The stunned silence that followed was finally ended by Tori Steele curtly announcing to her team, “That’s a wrap, boys.” Her make-up man and hairdresser each uttered a groan of relief. I patted Big John Mooney’s shoulder consolingly with my comparatively tiny hand. “But it was close though, wasn’t it?” I said as cheerily as I could. “On another day you’d have beaten that computer.” A little tear dislodged itself from Sally MacCrae’s eye as she placed her even tinier hand on Mooney’s other shoulder. Peter Pepperton and Billy Joe Whiffle, I plainly saw, could hardly contain their glee.
Big John Mooney packed up all his stuff and left us that night. After the boss had left, and Peter Pepperton and Billy Joe Whiffle and Charlie Primrose and Brent Snodgrass and Betty Blankenship and Tori Steele and Bruce the make-up man and Devon the hairdresser and the whole camera crew had left, everything went back into his enormous suitcase: the giant rubber cement bottle, the six inch X-acto blades, the bread loaf-size kneaded eraser, the three foot compass, everything. I held a sobbing, shaking Sally MacCrae as we watched Mooney sling his colossal T-square over his shoulder and dejectedly walk out through our door for the last time. His massive frame filled the doorway, his T-square gleamed briefly in the hallway light, and then he was gone.
Peter Pepperton and Billy Joe Whiffle might have thought they won something, but the price they paid for their petty victory was having to learn the computer themselves. Billy Joe Whiffle in time gained a proficiency at it, but Peter Pepperton was never any good tapping at the keyboard and clicking the mouse and soon left for somewhere else where progress hadn’t come and knocked it on its ass yet. As it turned out, I actually had a flair for the Mac, and Sally MacCrae, despite a depression that settled in on her and wouldn’t leave, did all right herself. But, as I say, Sally was desperately unhappy. Clearly she had fallen in love with Big John Mooney. Nothing could cheer her up.
One day, after six or seven months went by, Sally MacCrae stopped coming in to work or answering her phone. This was very bad, I thought. At the end of a week, I worriedly drove to her apartment and wound up speaking to Sally’s landlady. This is what she told me: Sally had a received a letter in the largest envelope her landlady had ever seen. The post office needed to tie it to the roof of a mail truck just to deliver it. The stamp itself was roughly the size of a tabloid newspaper. The postmark, the landlady recalled, was from Texas, where, she added significantly, everything was big. Whatever was in that letter must have influenced Sally MacCrae to leave, because the following day she loaded a few necessary items in her Cooper Mini and did just that. And no one, dear reader, has heard from her since.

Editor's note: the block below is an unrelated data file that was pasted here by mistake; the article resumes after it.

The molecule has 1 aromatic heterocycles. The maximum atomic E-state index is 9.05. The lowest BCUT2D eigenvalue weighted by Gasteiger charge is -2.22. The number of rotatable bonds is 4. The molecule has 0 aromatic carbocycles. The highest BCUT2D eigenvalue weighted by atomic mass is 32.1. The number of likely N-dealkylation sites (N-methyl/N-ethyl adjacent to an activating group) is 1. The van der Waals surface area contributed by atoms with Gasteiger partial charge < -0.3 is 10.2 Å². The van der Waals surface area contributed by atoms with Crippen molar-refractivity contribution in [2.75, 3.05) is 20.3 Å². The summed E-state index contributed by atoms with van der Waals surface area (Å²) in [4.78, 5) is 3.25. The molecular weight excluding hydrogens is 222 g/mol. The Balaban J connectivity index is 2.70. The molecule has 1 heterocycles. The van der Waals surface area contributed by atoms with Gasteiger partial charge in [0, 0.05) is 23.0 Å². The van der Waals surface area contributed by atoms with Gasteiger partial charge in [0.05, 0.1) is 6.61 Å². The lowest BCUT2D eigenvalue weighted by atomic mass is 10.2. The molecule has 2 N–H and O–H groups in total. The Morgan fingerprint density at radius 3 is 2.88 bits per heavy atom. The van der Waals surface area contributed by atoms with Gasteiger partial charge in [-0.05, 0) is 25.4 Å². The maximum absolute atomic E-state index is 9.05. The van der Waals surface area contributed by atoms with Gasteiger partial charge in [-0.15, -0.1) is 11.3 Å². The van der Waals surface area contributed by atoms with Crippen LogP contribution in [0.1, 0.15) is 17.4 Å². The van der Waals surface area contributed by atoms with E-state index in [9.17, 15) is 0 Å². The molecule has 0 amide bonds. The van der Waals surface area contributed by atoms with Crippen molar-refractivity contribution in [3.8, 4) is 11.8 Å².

And Big John Mooney? Strange stories have come in from time to time. Some suspect he might really be reclusive billionaire Sean Rooney, who made a fortune investing in such niche markets as slide rules, 8-track tapes, rotary telephones, Pet Rocks and phonograph players. Others claim he went on to serve as the actual model for the Paul Bunyan Restaurant chain statues that look down upon motorists throughout our fair land. Still others believe he’s the landscaper for the mansion the government secretly provides for Elvis, Big Foot, JFK, Hitler, several extraterrestrials, and the Loch Ness monster. Now, I have no idea whether or not those, or any other speculations, may be correct, but I’ll bet this: that wherever Big John Mooney is, little Sally MacCrae is with him. And, reader, if that is true, I wish them both the greatest happiness in the world.